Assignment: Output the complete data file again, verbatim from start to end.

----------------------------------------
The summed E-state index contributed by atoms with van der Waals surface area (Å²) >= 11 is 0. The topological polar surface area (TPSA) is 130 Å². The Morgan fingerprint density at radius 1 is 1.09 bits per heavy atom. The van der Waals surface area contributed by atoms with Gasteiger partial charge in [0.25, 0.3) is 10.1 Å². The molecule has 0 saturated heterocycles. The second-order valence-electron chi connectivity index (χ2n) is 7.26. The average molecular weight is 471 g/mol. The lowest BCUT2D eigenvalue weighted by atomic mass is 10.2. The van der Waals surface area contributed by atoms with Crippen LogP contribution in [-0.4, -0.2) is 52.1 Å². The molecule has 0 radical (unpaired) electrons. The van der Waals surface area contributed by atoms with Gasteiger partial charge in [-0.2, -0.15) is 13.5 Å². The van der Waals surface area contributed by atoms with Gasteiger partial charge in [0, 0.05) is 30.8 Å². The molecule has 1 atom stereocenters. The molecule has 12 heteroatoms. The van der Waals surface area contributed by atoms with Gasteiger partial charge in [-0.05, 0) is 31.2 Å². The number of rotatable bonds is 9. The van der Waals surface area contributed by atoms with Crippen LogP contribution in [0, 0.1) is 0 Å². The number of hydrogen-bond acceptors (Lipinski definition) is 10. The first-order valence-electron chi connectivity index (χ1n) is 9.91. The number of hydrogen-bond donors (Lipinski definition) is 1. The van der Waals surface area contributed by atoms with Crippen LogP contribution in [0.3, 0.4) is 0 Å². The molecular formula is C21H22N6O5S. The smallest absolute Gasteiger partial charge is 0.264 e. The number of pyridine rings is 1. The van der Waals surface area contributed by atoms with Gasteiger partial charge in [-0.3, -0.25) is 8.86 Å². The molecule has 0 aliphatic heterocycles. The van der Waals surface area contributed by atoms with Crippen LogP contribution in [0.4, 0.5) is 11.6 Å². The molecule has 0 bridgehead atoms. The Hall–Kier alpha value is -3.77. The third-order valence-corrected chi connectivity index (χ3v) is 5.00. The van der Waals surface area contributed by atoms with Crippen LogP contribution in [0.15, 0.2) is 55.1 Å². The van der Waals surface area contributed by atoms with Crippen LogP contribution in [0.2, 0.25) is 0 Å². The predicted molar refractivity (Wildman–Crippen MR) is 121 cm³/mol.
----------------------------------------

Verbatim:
The summed E-state index contributed by atoms with van der Waals surface area (Å²) >= 11 is 0. The topological polar surface area (TPSA) is 130 Å². The Morgan fingerprint density at radius 1 is 1.09 bits per heavy atom. The van der Waals surface area contributed by atoms with Gasteiger partial charge in [0.25, 0.3) is 10.1 Å². The molecule has 0 saturated heterocycles. The second-order valence-electron chi connectivity index (χ2n) is 7.26. The average molecular weight is 471 g/mol. The lowest BCUT2D eigenvalue weighted by atomic mass is 10.2. The van der Waals surface area contributed by atoms with Crippen LogP contribution in [-0.4, -0.2) is 52.1 Å². The molecule has 0 radical (unpaired) electrons. The van der Waals surface area contributed by atoms with Gasteiger partial charge in [-0.2, -0.15) is 13.5 Å². The van der Waals surface area contributed by atoms with Gasteiger partial charge in [0, 0.05) is 30.8 Å². The molecule has 1 atom stereocenters. The molecule has 12 heteroatoms. The van der Waals surface area contributed by atoms with Gasteiger partial charge in [-0.05, 0) is 31.2 Å². The number of rotatable bonds is 9. The van der Waals surface area contributed by atoms with Crippen LogP contribution in [0, 0.1) is 0 Å². The number of hydrogen-bond acceptors (Lipinski definition) is 10. The first-order valence-electron chi connectivity index (χ1n) is 9.91. The number of hydrogen-bond donors (Lipinski definition) is 1. The van der Waals surface area contributed by atoms with Crippen LogP contribution in [0.3, 0.4) is 0 Å². The molecular formula is C21H22N6O5S. The smallest absolute Gasteiger partial charge is 0.264 e. The number of pyridine rings is 1. The van der Waals surface area contributed by atoms with Gasteiger partial charge in [-0.3, -0.25) is 8.86 Å². The molecule has 0 aliphatic heterocycles. The van der Waals surface area contributed by atoms with Crippen LogP contribution in [0.4, 0.5) is 11.6 Å². The molecule has 0 bridgehead atoms. The Hall–Kier alpha value is -3.77. The third-order valence-corrected chi connectivity index (χ3v) is 5.00. The van der Waals surface area contributed by atoms with Crippen LogP contribution in [0.15, 0.2) is 55.1 Å². The van der Waals surface area contributed by atoms with Crippen LogP contribution in [0.2, 0.25) is 0 Å². The predicted molar refractivity (Wildman–Crippen MR) is 121 cm³/mol.